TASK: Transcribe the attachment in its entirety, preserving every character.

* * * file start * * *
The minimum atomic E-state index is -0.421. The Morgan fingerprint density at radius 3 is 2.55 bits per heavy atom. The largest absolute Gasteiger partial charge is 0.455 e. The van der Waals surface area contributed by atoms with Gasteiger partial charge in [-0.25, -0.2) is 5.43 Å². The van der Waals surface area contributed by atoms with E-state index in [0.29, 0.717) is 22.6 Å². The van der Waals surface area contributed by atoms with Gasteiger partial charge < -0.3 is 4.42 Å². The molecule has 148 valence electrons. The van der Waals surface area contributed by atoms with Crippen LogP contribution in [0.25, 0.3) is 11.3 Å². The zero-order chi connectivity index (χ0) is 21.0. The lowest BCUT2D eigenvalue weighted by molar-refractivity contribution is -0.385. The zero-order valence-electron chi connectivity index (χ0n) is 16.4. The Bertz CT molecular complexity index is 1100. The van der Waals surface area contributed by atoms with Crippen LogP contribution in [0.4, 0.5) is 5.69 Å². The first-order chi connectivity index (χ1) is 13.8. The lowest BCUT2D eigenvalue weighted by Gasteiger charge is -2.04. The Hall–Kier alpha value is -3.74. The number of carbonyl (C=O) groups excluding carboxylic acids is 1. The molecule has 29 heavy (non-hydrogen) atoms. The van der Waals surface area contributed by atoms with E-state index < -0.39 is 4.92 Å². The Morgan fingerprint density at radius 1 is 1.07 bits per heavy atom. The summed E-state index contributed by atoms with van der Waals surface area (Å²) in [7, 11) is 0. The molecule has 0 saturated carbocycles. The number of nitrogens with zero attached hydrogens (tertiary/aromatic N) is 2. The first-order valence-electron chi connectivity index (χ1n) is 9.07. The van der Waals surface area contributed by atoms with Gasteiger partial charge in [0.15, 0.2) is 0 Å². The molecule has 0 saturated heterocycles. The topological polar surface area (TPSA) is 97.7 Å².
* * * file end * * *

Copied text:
The minimum atomic E-state index is -0.421. The Morgan fingerprint density at radius 3 is 2.55 bits per heavy atom. The largest absolute Gasteiger partial charge is 0.455 e. The van der Waals surface area contributed by atoms with Gasteiger partial charge in [-0.25, -0.2) is 5.43 Å². The van der Waals surface area contributed by atoms with E-state index in [0.29, 0.717) is 22.6 Å². The van der Waals surface area contributed by atoms with Gasteiger partial charge < -0.3 is 4.42 Å². The molecule has 148 valence electrons. The van der Waals surface area contributed by atoms with Crippen LogP contribution in [0.25, 0.3) is 11.3 Å². The zero-order chi connectivity index (χ0) is 21.0. The lowest BCUT2D eigenvalue weighted by molar-refractivity contribution is -0.385. The zero-order valence-electron chi connectivity index (χ0n) is 16.4. The Bertz CT molecular complexity index is 1100. The van der Waals surface area contributed by atoms with Crippen LogP contribution in [0.4, 0.5) is 5.69 Å². The first-order chi connectivity index (χ1) is 13.8. The lowest BCUT2D eigenvalue weighted by Gasteiger charge is -2.04. The Hall–Kier alpha value is -3.74. The number of carbonyl (C=O) groups excluding carboxylic acids is 1. The molecule has 29 heavy (non-hydrogen) atoms. The van der Waals surface area contributed by atoms with E-state index < -0.39 is 4.92 Å². The Morgan fingerprint density at radius 1 is 1.07 bits per heavy atom. The summed E-state index contributed by atoms with van der Waals surface area (Å²) in [7, 11) is 0. The molecule has 0 saturated carbocycles. The number of nitrogens with zero attached hydrogens (tertiary/aromatic N) is 2. The first-order valence-electron chi connectivity index (χ1n) is 9.07. The van der Waals surface area contributed by atoms with Gasteiger partial charge in [0.15, 0.2) is 0 Å². The molecule has 0 saturated heterocycles. The topological polar surface area (TPSA) is 97.7 Å².